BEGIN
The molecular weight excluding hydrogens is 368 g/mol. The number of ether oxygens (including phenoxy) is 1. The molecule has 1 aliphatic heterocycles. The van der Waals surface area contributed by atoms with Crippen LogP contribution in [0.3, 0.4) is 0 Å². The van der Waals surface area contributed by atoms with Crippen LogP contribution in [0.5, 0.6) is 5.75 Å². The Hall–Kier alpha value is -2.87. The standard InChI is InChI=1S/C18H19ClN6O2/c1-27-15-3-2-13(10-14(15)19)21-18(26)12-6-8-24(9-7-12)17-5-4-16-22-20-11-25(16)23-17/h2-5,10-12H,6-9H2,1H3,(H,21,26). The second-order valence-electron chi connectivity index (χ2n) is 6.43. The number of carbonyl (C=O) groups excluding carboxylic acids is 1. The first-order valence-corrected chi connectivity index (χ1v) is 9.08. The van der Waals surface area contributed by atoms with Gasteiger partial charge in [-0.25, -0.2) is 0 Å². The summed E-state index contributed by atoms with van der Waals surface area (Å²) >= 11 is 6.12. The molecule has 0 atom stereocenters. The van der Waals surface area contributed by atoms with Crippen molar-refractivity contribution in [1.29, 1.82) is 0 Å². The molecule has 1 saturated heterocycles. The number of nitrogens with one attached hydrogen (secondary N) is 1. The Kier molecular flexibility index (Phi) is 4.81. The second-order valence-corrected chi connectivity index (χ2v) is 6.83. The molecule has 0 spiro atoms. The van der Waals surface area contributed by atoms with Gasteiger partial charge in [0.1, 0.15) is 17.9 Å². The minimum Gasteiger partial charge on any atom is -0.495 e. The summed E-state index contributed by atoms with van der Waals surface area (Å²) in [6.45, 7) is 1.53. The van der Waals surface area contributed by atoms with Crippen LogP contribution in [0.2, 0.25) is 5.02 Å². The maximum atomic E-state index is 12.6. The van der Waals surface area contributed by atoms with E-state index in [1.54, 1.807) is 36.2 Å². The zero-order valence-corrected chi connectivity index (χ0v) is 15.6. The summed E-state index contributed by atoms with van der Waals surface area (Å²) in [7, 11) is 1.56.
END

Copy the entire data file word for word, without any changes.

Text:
The molecular weight excluding hydrogens is 368 g/mol. The number of ether oxygens (including phenoxy) is 1. The molecule has 1 aliphatic heterocycles. The van der Waals surface area contributed by atoms with Crippen LogP contribution in [0.3, 0.4) is 0 Å². The van der Waals surface area contributed by atoms with Crippen LogP contribution in [0.5, 0.6) is 5.75 Å². The Hall–Kier alpha value is -2.87. The standard InChI is InChI=1S/C18H19ClN6O2/c1-27-15-3-2-13(10-14(15)19)21-18(26)12-6-8-24(9-7-12)17-5-4-16-22-20-11-25(16)23-17/h2-5,10-12H,6-9H2,1H3,(H,21,26). The second-order valence-electron chi connectivity index (χ2n) is 6.43. The number of carbonyl (C=O) groups excluding carboxylic acids is 1. The first-order valence-corrected chi connectivity index (χ1v) is 9.08. The van der Waals surface area contributed by atoms with Gasteiger partial charge in [-0.25, -0.2) is 0 Å². The summed E-state index contributed by atoms with van der Waals surface area (Å²) >= 11 is 6.12. The molecule has 0 atom stereocenters. The van der Waals surface area contributed by atoms with Crippen molar-refractivity contribution in [1.29, 1.82) is 0 Å². The molecule has 1 saturated heterocycles. The number of nitrogens with one attached hydrogen (secondary N) is 1. The Kier molecular flexibility index (Phi) is 4.81. The second-order valence-corrected chi connectivity index (χ2v) is 6.83. The molecule has 0 spiro atoms. The van der Waals surface area contributed by atoms with Gasteiger partial charge in [0.1, 0.15) is 17.9 Å². The minimum Gasteiger partial charge on any atom is -0.495 e. The summed E-state index contributed by atoms with van der Waals surface area (Å²) in [6.45, 7) is 1.53. The van der Waals surface area contributed by atoms with Crippen LogP contribution in [0.2, 0.25) is 5.02 Å². The maximum atomic E-state index is 12.6. The van der Waals surface area contributed by atoms with E-state index in [1.54, 1.807) is 36.2 Å². The zero-order valence-corrected chi connectivity index (χ0v) is 15.6. The summed E-state index contributed by atoms with van der Waals surface area (Å²) in [7, 11) is 1.56.